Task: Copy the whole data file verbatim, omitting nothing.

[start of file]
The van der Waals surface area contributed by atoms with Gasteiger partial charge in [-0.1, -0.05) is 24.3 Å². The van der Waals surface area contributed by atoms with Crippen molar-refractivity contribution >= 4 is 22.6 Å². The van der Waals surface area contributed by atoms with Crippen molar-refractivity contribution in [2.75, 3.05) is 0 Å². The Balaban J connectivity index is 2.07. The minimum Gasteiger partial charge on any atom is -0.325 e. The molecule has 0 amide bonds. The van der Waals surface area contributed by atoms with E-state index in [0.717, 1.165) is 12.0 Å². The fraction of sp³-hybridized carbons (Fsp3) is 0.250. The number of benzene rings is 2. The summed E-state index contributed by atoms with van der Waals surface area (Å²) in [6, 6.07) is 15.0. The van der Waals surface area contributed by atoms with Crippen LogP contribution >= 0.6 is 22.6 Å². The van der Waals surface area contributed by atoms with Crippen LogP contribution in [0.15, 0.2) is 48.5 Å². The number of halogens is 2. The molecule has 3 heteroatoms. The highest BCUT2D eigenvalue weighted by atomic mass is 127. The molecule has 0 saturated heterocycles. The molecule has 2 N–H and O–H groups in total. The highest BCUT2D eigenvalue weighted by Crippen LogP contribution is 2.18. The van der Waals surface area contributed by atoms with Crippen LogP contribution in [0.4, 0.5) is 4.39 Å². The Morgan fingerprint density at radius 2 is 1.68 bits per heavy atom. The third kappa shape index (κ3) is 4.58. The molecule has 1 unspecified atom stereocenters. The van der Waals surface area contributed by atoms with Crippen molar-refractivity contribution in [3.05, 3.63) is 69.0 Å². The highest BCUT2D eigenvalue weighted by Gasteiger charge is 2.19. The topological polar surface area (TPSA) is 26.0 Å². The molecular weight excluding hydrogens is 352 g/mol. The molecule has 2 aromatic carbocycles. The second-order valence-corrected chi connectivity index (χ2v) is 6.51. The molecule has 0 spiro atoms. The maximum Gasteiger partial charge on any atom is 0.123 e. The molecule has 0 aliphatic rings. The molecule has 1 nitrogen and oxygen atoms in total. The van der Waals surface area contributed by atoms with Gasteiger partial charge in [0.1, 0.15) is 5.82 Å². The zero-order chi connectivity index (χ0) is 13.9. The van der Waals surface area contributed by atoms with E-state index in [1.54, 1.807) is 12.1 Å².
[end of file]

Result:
The van der Waals surface area contributed by atoms with Gasteiger partial charge in [-0.1, -0.05) is 24.3 Å². The van der Waals surface area contributed by atoms with Crippen molar-refractivity contribution >= 4 is 22.6 Å². The van der Waals surface area contributed by atoms with Crippen molar-refractivity contribution in [2.75, 3.05) is 0 Å². The Balaban J connectivity index is 2.07. The minimum Gasteiger partial charge on any atom is -0.325 e. The molecule has 0 amide bonds. The van der Waals surface area contributed by atoms with E-state index in [0.717, 1.165) is 12.0 Å². The fraction of sp³-hybridized carbons (Fsp3) is 0.250. The number of benzene rings is 2. The summed E-state index contributed by atoms with van der Waals surface area (Å²) in [6, 6.07) is 15.0. The van der Waals surface area contributed by atoms with Crippen LogP contribution >= 0.6 is 22.6 Å². The van der Waals surface area contributed by atoms with Crippen LogP contribution in [0.15, 0.2) is 48.5 Å². The number of halogens is 2. The molecule has 3 heteroatoms. The highest BCUT2D eigenvalue weighted by atomic mass is 127. The molecule has 0 saturated heterocycles. The molecule has 2 N–H and O–H groups in total. The highest BCUT2D eigenvalue weighted by Crippen LogP contribution is 2.18. The van der Waals surface area contributed by atoms with Crippen LogP contribution in [0.4, 0.5) is 4.39 Å². The Morgan fingerprint density at radius 2 is 1.68 bits per heavy atom. The third kappa shape index (κ3) is 4.58. The molecule has 1 unspecified atom stereocenters. The van der Waals surface area contributed by atoms with Crippen molar-refractivity contribution in [3.05, 3.63) is 69.0 Å². The highest BCUT2D eigenvalue weighted by Gasteiger charge is 2.19. The topological polar surface area (TPSA) is 26.0 Å². The molecular weight excluding hydrogens is 352 g/mol. The molecule has 2 aromatic carbocycles. The second-order valence-corrected chi connectivity index (χ2v) is 6.51. The molecule has 0 spiro atoms. The maximum Gasteiger partial charge on any atom is 0.123 e. The molecule has 0 aliphatic rings. The molecule has 1 nitrogen and oxygen atoms in total. The van der Waals surface area contributed by atoms with Gasteiger partial charge in [0.1, 0.15) is 5.82 Å². The zero-order chi connectivity index (χ0) is 13.9. The van der Waals surface area contributed by atoms with E-state index in [1.54, 1.807) is 12.1 Å².